Editorial | A moment of doubt about change
With declining membership, the planned closures of churches in Copenhagen and, an emerging gap in attitudes over same-sex marriages, the last thing the Church of Denmark needed right now was a discussion about whether it should lose its status as the state church.
But after a decision by Norway this week left Denmark the last of the three Scandinavian countries with a constitutional bond between the church and state (Sweden enacted such a reform in 1996), the Folkekirken appears to be moving headlong into just such a debate.
In a land where public holidays are literally ‘holy days’, it should come as no surprise that there is apprehension among the clergy and traditionalists in the population at large about taking away the special status held by the church. But for a population whose formal religious activity is restricted mostly to the occasional wedding and the odd funeral, the change would have little impact.
That isn’t to say that it wouldn’t be carried out without a sense of emotional resignation. Particularly for Danes living outside Denmark, the church and its characteristic square-towered buildings, is intrinsically linked to nationality. But, in Norway, the constitutional change saw the original wording, “the Evangelical-Lutheran religion is the state’s official religion”, replaced with “our values will remain our Christian and humanistic heritage”, and that slight alteration also reflects the de facto status of Christianity here.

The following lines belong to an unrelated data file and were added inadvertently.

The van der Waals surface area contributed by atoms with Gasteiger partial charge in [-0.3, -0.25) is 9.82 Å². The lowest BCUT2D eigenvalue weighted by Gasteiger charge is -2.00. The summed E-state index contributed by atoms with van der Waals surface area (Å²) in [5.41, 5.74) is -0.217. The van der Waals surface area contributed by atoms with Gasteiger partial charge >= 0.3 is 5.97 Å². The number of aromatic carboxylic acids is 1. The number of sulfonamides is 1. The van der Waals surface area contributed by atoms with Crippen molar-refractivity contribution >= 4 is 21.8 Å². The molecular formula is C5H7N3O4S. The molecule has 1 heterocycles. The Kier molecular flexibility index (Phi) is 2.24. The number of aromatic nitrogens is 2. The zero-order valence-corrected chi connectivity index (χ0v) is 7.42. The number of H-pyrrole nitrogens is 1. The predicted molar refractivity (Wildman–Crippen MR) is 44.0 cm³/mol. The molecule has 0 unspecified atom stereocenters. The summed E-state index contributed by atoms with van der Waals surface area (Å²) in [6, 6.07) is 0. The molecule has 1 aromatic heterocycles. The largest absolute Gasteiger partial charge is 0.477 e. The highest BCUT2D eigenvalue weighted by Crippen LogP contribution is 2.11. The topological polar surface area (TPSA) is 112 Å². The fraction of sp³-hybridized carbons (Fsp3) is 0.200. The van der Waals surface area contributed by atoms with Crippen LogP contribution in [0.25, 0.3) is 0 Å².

For the church, losing its vaunted status would be understandably traumatic, but if Danish reforms were to resemble those in Sweden and Norway, the change would only be skin deep. And although it would invariably leave the church with a smaller congregation, reducing the ranks could serve as the impetus for it to dust off its tired image.
While the change would probably only have an inconsequential impact for the church and its members, for Catholics, Muslims, Jews or anyone else from a minority religion, it would signify that their faiths, even though they don’t occupy the same space in Denmark’s past and culture as the Folkekirken, are accepted as part of the fabric of Denmark’s present.